Musicians that hail from the Nordic countries are often saddled with the expectation that they make grandiose, ethereal and expansive music. Lowly, a new five-piece from Denmark, met at art school in Aarnhus – not the most rural or isolated part of Scandinavia by any means. Nevertheless, hearing the opening ascending synths, wide-open female vocals and plenty of atmospheric additions on the first track ‘Still Life’, you’re immediately transported to an iceberg, slowly drifting out in the freezing ocean.
Throughout their debut album Heba, Lowly are always presenting their music through a wide-angle lens, as there’s so much to take in. The songs often revolve around stark, sharply-produced female vocals, from which Lowly prove that they have a knack for creative-yet-natural progression. Songs like the aforementioned ‘Still Life’ or second track ‘Deer Eyes’ start focused on a forlorn face, and gradually zoom outwards to see all the natural sparkle and wonder dancing around them, rendered through stuttering percussion, sky-reaching guitar lines and absolutely sparkling synthesizer imbuement.
The quintet sets out their stall with a tight rhythm section that is inventive but not showily so. Rather than hold down the groove, the bass and drums set out a glistening, frost-covered playing field on which the rest of the band can frolic in creative twirls and accents. The drums are always clicking about with an under-the-radar freneticism, that adds an urgency to proceedings even when the vocals and synths are unfolding in a more lethargic manner. On songs like ‘Look At The Sun’ and ‘Word’ it feels like we’re inside the head of singer Nanna Schannong, who’s seeing the world move around her in slow motion, while inside her thoughts are whirring at a million miles an hour. The way they play with the rising and falling of their naturalistic sound on ‘Prepare The Lake’ brings the psyche at work into even sharper focus.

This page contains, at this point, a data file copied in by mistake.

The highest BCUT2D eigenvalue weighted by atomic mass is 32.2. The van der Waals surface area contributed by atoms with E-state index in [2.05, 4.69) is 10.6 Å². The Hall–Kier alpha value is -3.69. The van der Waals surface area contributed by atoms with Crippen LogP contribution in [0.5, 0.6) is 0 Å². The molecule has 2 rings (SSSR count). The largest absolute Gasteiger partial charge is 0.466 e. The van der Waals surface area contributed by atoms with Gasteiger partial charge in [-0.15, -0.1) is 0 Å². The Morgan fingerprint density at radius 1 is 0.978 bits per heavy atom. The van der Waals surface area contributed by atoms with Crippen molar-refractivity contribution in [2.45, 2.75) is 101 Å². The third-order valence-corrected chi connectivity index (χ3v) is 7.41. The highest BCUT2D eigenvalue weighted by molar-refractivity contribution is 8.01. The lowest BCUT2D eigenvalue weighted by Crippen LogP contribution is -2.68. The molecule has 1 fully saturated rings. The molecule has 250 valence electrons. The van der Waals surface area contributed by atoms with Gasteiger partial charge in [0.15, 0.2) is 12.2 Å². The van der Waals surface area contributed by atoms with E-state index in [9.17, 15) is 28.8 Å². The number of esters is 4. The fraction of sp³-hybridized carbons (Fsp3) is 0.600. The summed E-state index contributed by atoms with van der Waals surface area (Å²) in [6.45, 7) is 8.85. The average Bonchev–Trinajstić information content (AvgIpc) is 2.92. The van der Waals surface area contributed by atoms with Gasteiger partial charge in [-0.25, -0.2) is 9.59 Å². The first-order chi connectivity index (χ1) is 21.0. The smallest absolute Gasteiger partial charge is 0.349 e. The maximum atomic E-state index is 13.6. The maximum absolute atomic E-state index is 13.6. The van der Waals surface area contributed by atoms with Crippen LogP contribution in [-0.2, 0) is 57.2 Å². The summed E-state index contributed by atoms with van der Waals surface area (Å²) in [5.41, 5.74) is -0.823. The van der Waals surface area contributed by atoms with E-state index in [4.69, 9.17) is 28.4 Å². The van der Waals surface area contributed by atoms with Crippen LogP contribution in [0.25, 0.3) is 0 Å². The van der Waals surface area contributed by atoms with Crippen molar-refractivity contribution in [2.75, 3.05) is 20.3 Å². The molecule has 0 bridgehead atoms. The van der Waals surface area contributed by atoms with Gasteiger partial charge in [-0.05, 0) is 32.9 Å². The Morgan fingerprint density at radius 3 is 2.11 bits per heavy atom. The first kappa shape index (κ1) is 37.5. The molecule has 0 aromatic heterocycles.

Lowly capably balance the delicately tense moments with instances of unwinding. In ‘Stubborn Day’ it sounds more as though Schannong has laid down flat on her back, staring at the sky, as her body breaks into pieces and slowly floats apart into an archipelago of limbs. On following track ‘Pommerate’, a short track that makes great use of negative space, it sounds as though the spare guitar is pulling her back together again. This then leads into the strongest track on the album, ‘No Hands’, where bending atmospheric guitars and bleeping radar-like synths describe something akin to sailing under the Northern Lights, making you feel so small, but as the song blossoms into its powerful conclusion you’re filled with all the affirmation of life that you could ever desire.
The name Heba is taken from the Arabic for “gift,” and it’s a perfect title for this album. It is a gift to listeners, sure, in its vibrantly wrapped, pristinely presented manner. But moreover, Lowly make it clear throughout that they look upon life and all of its intricacies as a gift, and they have translated that wonderment and thankfulness into a beautiful ode to the world on their debut album.